Aston Martin does things their way
After Alonso’s third-place finish in Bahrain, comments from senior Red Bull officials – team boss Christian Horner, agent Helmut Marko and even driver Sergio Perez – were unkind.
Marko went as far as saying it’s nice to see three Red Bulls on the podium, while referring to last season’s RB18, Horner said it’s “nice to see the old car doing so well”.
The implication of such a remark was that the AMR23 was effectively a copy of a car that had won 17 out of 22 Grands Prix last year.
However, there are significant differences between the two cars, with McCullough adamant that despite Fallow’s previous affiliation with Red Bull and collaboration with acclaimed designer Adrian Newey, such remarks from Red Bull are just “white noise”.
“When they came, both one from Red Bull, one from Mercedes, were very keen – and Dan said it first – that we wanted to do things the Aston Martin way,” McCullough said.
“That means listening to everything, all the people internally, getting input from two different ways of developing a car and then looking at where we need to improve and looking at what we think is the best way to do that to do.
“So that’s one thing Dan was very good at, just saying you’re always looking at what other people are doing, but you’ve got to do things your own way if you’re going to try to beat them.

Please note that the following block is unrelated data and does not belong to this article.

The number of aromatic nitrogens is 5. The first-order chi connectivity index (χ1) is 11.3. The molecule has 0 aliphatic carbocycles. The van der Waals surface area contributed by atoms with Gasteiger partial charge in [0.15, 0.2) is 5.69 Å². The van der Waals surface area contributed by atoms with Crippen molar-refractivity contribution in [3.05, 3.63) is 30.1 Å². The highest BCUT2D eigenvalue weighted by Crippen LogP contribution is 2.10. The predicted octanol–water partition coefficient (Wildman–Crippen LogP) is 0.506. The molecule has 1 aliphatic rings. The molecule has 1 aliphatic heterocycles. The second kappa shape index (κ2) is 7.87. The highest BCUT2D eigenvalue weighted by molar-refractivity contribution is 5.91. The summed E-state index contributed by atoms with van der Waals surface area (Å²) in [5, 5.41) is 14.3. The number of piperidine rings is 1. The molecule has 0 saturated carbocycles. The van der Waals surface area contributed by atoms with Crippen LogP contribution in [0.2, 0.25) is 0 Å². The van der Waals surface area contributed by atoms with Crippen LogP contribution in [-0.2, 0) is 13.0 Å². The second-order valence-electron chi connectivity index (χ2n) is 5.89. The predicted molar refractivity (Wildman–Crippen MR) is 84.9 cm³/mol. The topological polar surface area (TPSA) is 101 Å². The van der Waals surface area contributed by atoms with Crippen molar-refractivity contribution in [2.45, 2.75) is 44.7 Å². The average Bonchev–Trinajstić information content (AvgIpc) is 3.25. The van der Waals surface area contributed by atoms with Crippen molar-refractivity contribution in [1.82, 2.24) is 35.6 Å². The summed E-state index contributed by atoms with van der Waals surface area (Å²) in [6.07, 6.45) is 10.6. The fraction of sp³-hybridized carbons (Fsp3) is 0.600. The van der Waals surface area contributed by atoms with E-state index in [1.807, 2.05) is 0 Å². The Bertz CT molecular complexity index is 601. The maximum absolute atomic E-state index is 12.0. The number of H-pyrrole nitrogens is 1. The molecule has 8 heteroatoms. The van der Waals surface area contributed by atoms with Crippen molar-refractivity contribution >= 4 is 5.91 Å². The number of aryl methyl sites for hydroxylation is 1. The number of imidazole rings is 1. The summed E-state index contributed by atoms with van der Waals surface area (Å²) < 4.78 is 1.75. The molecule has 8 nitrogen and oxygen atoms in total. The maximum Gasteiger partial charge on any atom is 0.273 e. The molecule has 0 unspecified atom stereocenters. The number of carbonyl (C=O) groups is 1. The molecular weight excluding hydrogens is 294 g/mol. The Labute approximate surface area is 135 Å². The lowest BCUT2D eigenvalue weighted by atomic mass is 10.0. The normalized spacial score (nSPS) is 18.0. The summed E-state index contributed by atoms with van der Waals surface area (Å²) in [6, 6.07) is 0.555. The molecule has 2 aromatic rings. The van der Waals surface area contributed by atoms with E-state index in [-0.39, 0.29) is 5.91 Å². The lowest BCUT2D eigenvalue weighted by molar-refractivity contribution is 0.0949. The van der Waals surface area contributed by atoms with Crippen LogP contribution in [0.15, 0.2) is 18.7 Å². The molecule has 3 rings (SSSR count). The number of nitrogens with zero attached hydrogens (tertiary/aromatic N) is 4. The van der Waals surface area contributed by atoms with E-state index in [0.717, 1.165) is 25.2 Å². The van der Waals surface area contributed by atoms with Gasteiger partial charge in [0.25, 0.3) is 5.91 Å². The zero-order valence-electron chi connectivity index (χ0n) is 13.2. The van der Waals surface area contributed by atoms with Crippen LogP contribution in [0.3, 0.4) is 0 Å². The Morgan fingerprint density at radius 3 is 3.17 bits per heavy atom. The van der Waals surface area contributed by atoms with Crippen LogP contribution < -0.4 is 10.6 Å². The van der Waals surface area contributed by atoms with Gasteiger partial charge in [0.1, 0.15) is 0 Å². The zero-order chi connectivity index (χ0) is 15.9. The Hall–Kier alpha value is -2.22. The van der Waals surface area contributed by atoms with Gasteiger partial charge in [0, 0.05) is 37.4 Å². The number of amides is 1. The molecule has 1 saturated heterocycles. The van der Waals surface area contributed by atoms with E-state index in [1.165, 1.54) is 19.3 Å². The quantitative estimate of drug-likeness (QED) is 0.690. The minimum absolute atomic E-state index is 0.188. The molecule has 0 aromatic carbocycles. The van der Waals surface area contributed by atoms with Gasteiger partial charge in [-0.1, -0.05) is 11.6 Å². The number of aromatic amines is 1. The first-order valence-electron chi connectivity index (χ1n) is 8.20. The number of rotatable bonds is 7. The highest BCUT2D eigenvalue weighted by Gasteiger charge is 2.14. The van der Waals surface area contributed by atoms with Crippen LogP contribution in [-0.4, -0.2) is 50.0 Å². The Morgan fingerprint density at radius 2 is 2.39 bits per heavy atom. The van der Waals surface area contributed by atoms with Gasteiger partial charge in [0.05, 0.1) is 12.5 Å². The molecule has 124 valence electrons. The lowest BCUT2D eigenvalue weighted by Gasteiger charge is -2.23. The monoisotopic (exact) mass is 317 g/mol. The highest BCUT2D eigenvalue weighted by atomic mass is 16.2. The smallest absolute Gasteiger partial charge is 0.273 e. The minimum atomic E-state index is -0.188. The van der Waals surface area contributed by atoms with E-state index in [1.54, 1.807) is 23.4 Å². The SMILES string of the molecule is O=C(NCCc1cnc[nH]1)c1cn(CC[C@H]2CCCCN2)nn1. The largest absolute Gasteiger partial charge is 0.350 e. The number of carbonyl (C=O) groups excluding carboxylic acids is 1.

“That has been Dan and Eric’s mantra from the start, both from an aerodynamic and conceptual perspective. So that’s the reality and that’s why the cars look very different.”
Aston Martin now ‘fun and easy’
Not only have Fallows and Blandin brought fresh ideas to the table, but a team that one could argue has stagnated to some degree given its previous limitations, but has now been unleashed under Stroll’s command.
But along with the additional diversity of staff brought on board over the past 18 months, they have created freedom of work, creativity and design, which in turn have been constrained by their own prior limitations.
“It’s a lot about creating that atmosphere, enabling that creative thinking, which is something Dan and Eric were very interested in from the start,” McCullough noted.
“They were very happy with the ideas and information that came even from existing people and were really happy with the level they had to work at, so I think that was good.
“But that leadership, that alignment, that competitiveness and that drive really brought Eric and Dan to the party.
“Last year we started in a certain way. We had developed two ways, we had gone a certain way and it wasn’t the right way. We accepted that, we changed that.
“They then came in during that process, agreed, and then they took that in their hands and kind of rounded it out.
“I think the working relationship between Dan, Eric and Andrew Green over the past year as well as the other executives has been really strong.
“We were all disappointed last year when we weren’t fast enough at the start.
“Eric and Dan are not only very competent, very good people, they are really decent people, they really want this project to work.
“So it’s really easy and fun to work with them.”